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Hurricane Matthew trims U.S. hog slaughter

| CHICAGO

CHICAGO Oct 10 The U.S. daily hog slaughter on Monday dropped more than 50,000 head, which industry sources attributed to possible plant closures in the Carolinas after Hurricane Matthew deluged the East Coast over the weekend.

Smithfield Foods, the world's largest pork processor and hog producer, said its employees were working around the clock to determine the impact of extraordinary high levels of rain in North Carolina on its hog farms and packing plants, company spokeswomen Kathleen Kirkham said in an e-mail on Monday.

"None of our processing plants in North Carolina or Virginia suffered substantive damage, but flooding is making the movement of hogs and employees difficult," said Kirkham. She declined to comment when asked whether any of Smithfield Foods' East Coast plants were closed on Monday.

The U.S. Department of Agriculture's daily livestock slaughter report estimated Monday's hog slaughter at 385,000 head. That was down from 440,000 last Monday and 441,000 head on Sept. 26.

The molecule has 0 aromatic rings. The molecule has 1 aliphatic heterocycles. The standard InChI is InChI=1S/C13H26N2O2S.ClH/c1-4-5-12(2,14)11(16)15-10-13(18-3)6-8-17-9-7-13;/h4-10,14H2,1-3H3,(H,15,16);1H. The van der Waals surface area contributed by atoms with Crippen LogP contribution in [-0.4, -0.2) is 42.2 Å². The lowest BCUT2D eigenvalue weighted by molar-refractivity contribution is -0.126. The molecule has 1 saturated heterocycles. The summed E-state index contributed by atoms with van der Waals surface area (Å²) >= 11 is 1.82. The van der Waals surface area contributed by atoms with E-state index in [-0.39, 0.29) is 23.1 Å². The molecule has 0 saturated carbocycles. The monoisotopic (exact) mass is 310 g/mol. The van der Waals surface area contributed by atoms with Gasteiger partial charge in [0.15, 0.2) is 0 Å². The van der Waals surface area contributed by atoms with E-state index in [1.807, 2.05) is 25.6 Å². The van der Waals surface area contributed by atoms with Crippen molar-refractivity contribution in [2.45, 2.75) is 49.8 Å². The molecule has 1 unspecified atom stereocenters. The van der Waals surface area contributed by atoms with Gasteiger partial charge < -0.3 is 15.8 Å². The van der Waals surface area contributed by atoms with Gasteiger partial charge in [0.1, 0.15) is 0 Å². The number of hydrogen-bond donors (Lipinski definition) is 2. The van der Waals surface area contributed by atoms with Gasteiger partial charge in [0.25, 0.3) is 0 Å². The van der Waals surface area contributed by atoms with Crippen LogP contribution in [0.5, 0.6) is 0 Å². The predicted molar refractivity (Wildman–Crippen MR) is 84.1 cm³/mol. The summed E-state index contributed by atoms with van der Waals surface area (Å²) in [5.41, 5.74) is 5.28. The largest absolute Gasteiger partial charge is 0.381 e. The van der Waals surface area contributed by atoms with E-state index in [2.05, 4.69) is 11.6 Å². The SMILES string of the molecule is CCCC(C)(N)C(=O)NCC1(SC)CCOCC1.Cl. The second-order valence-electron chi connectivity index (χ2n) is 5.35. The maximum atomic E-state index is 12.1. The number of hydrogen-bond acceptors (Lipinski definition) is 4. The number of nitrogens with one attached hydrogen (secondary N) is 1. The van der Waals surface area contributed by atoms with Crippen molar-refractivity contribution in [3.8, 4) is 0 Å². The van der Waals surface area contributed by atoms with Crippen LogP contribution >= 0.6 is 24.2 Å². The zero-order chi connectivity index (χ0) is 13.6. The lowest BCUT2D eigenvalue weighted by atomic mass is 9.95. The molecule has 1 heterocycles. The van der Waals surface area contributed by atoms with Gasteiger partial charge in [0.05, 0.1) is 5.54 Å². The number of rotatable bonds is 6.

Smithfield Foods canceled last Saturday's hog slaughter at its Tar Heel, North Carolina plant, the biggest in the world, as a safety precaution ahead of the storm, according to industry sources.

USDA estimated last Saturday's overall industry slaughter at 236,000 head, down from early-week projections of roughly 250,000 by analysts and Midwest hog merchants.

Don Roose, president of Iowa-based U.S. Commodities, said, "We just anticipated that some plants on the East Coast were going to be down on Monday." Based on ramped up U.S. slaughter rates in recent weeks, Monday's hog kill data suggest plant downtime, he added.

Roose said that a larger slaughter outcome on Tuesday would indicate a potential resumption of slaughter operations.

Hog packing plant disruptions could not have come at a worse time for U.S. hog farmers who are reeling from low prices for their animals, pressured by abundant supplies of pork, beef and chicken.

"Ultimately, you're going to have the same number of hogs coming through a narrower window, with a limited kill capacity. You're going to have to distribute those hogs over a limited time frame," said Roose. (Reporting by Theopolis Waters; Editing by Richard Chang)

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